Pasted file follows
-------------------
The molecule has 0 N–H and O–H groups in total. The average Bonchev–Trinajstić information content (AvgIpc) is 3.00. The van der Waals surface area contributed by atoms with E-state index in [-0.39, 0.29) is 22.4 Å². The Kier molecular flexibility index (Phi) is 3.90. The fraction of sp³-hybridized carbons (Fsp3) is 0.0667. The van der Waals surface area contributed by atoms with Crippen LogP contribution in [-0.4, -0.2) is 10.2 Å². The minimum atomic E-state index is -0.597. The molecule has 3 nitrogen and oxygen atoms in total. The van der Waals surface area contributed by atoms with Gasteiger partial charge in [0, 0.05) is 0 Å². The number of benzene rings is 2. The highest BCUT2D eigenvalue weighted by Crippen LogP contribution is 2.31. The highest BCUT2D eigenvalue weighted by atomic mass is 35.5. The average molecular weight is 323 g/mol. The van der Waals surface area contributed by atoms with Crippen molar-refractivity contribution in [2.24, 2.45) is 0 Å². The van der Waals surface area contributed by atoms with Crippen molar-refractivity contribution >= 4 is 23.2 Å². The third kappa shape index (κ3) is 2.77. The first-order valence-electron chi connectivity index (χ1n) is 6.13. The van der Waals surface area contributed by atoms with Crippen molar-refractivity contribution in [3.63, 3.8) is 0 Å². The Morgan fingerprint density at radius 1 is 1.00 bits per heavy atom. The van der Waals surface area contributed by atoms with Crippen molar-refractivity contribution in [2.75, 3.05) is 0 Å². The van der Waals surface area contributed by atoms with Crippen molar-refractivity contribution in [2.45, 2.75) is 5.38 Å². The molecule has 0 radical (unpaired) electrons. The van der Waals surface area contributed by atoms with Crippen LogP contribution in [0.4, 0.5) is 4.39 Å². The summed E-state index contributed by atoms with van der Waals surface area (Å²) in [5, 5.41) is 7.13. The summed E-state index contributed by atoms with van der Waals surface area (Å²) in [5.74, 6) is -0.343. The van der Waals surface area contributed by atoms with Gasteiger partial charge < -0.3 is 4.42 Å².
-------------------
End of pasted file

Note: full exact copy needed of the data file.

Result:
The molecule has 0 N–H and O–H groups in total. The average Bonchev–Trinajstić information content (AvgIpc) is 3.00. The van der Waals surface area contributed by atoms with E-state index in [-0.39, 0.29) is 22.4 Å². The Kier molecular flexibility index (Phi) is 3.90. The fraction of sp³-hybridized carbons (Fsp3) is 0.0667. The van der Waals surface area contributed by atoms with Crippen LogP contribution in [-0.4, -0.2) is 10.2 Å². The minimum atomic E-state index is -0.597. The molecule has 3 nitrogen and oxygen atoms in total. The van der Waals surface area contributed by atoms with Gasteiger partial charge in [0, 0.05) is 0 Å². The number of benzene rings is 2. The highest BCUT2D eigenvalue weighted by Crippen LogP contribution is 2.31. The highest BCUT2D eigenvalue weighted by atomic mass is 35.5. The average molecular weight is 323 g/mol. The van der Waals surface area contributed by atoms with Crippen molar-refractivity contribution in [2.24, 2.45) is 0 Å². The van der Waals surface area contributed by atoms with Crippen molar-refractivity contribution >= 4 is 23.2 Å². The third kappa shape index (κ3) is 2.77. The first-order valence-electron chi connectivity index (χ1n) is 6.13. The van der Waals surface area contributed by atoms with Crippen molar-refractivity contribution in [3.63, 3.8) is 0 Å². The Morgan fingerprint density at radius 1 is 1.00 bits per heavy atom. The van der Waals surface area contributed by atoms with Crippen molar-refractivity contribution in [2.75, 3.05) is 0 Å². The van der Waals surface area contributed by atoms with Crippen molar-refractivity contribution in [2.45, 2.75) is 5.38 Å². The molecule has 0 radical (unpaired) electrons. The van der Waals surface area contributed by atoms with Crippen LogP contribution in [0.4, 0.5) is 4.39 Å². The summed E-state index contributed by atoms with van der Waals surface area (Å²) in [5, 5.41) is 7.13. The summed E-state index contributed by atoms with van der Waals surface area (Å²) in [5.74, 6) is -0.343. The van der Waals surface area contributed by atoms with Gasteiger partial charge < -0.3 is 4.42 Å².